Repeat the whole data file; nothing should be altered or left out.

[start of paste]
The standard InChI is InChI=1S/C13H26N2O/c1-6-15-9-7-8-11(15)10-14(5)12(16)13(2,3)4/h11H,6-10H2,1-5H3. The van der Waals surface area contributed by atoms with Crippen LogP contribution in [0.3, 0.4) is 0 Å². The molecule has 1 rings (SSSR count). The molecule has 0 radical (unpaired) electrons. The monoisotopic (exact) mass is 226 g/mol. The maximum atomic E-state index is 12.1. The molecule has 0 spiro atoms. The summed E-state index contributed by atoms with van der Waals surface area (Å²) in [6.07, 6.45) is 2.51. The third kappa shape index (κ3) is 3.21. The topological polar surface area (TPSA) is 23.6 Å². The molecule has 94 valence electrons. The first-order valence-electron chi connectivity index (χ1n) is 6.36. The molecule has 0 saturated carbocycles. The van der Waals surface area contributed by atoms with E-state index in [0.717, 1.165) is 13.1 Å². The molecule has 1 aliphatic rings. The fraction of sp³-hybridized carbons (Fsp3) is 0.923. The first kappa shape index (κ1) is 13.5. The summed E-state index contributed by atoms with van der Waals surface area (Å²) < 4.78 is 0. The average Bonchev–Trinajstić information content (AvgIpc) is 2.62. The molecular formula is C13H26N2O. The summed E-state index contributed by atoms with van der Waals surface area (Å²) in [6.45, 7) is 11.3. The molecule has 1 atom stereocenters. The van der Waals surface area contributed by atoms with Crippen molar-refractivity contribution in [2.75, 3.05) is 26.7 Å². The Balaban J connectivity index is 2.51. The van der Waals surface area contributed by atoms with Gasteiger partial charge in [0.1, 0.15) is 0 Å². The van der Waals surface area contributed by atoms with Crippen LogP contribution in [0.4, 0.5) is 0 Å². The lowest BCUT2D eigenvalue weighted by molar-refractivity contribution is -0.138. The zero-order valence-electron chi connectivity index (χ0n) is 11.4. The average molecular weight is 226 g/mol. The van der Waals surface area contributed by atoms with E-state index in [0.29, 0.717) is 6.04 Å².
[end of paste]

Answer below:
The standard InChI is InChI=1S/C13H26N2O/c1-6-15-9-7-8-11(15)10-14(5)12(16)13(2,3)4/h11H,6-10H2,1-5H3. The van der Waals surface area contributed by atoms with Crippen LogP contribution in [0.3, 0.4) is 0 Å². The molecule has 1 rings (SSSR count). The molecule has 0 radical (unpaired) electrons. The monoisotopic (exact) mass is 226 g/mol. The maximum atomic E-state index is 12.1. The molecule has 0 spiro atoms. The summed E-state index contributed by atoms with van der Waals surface area (Å²) in [6.07, 6.45) is 2.51. The third kappa shape index (κ3) is 3.21. The topological polar surface area (TPSA) is 23.6 Å². The molecule has 94 valence electrons. The first-order valence-electron chi connectivity index (χ1n) is 6.36. The molecule has 0 saturated carbocycles. The van der Waals surface area contributed by atoms with E-state index in [0.717, 1.165) is 13.1 Å². The molecule has 1 aliphatic rings. The fraction of sp³-hybridized carbons (Fsp3) is 0.923. The first kappa shape index (κ1) is 13.5. The summed E-state index contributed by atoms with van der Waals surface area (Å²) < 4.78 is 0. The average Bonchev–Trinajstić information content (AvgIpc) is 2.62. The molecular formula is C13H26N2O. The summed E-state index contributed by atoms with van der Waals surface area (Å²) in [6.45, 7) is 11.3. The molecule has 1 atom stereocenters. The van der Waals surface area contributed by atoms with Crippen molar-refractivity contribution in [2.75, 3.05) is 26.7 Å². The Balaban J connectivity index is 2.51. The van der Waals surface area contributed by atoms with Gasteiger partial charge in [0.1, 0.15) is 0 Å². The van der Waals surface area contributed by atoms with Crippen LogP contribution in [0.4, 0.5) is 0 Å². The lowest BCUT2D eigenvalue weighted by molar-refractivity contribution is -0.138. The zero-order valence-electron chi connectivity index (χ0n) is 11.4. The average molecular weight is 226 g/mol. The van der Waals surface area contributed by atoms with E-state index in [0.29, 0.717) is 6.04 Å².